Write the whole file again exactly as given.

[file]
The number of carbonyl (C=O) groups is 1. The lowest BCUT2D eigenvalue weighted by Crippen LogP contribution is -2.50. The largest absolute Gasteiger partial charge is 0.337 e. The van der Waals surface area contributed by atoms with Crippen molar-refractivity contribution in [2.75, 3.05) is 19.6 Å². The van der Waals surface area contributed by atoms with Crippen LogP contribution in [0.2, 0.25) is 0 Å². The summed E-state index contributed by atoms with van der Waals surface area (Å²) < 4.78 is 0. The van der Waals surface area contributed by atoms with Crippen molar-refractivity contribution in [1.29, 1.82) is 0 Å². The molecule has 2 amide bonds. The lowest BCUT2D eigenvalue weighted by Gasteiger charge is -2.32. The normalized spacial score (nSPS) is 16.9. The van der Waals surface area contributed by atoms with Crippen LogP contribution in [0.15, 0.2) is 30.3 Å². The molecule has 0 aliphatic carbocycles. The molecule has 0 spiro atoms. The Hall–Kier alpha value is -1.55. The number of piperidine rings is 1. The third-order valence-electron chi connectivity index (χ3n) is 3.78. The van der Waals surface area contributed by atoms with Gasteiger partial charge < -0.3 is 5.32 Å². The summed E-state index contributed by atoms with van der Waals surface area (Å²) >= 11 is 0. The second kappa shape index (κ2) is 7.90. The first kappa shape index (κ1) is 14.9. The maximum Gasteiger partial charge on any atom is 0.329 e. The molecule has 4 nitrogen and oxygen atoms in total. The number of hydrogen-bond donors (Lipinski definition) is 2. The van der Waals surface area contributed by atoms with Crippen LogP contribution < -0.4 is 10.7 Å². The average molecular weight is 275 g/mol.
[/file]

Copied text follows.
The number of carbonyl (C=O) groups is 1. The lowest BCUT2D eigenvalue weighted by Crippen LogP contribution is -2.50. The largest absolute Gasteiger partial charge is 0.337 e. The van der Waals surface area contributed by atoms with Crippen molar-refractivity contribution in [2.75, 3.05) is 19.6 Å². The van der Waals surface area contributed by atoms with Crippen LogP contribution in [0.2, 0.25) is 0 Å². The summed E-state index contributed by atoms with van der Waals surface area (Å²) < 4.78 is 0. The van der Waals surface area contributed by atoms with Crippen molar-refractivity contribution in [1.29, 1.82) is 0 Å². The molecule has 2 amide bonds. The lowest BCUT2D eigenvalue weighted by Gasteiger charge is -2.32. The normalized spacial score (nSPS) is 16.9. The van der Waals surface area contributed by atoms with Crippen LogP contribution in [0.15, 0.2) is 30.3 Å². The molecule has 0 aliphatic carbocycles. The molecule has 0 spiro atoms. The Hall–Kier alpha value is -1.55. The number of piperidine rings is 1. The third-order valence-electron chi connectivity index (χ3n) is 3.78. The van der Waals surface area contributed by atoms with Gasteiger partial charge < -0.3 is 5.32 Å². The summed E-state index contributed by atoms with van der Waals surface area (Å²) >= 11 is 0. The second kappa shape index (κ2) is 7.90. The first kappa shape index (κ1) is 14.9. The maximum Gasteiger partial charge on any atom is 0.329 e. The molecule has 4 nitrogen and oxygen atoms in total. The number of hydrogen-bond donors (Lipinski definition) is 2. The van der Waals surface area contributed by atoms with Crippen LogP contribution < -0.4 is 10.7 Å². The average molecular weight is 275 g/mol.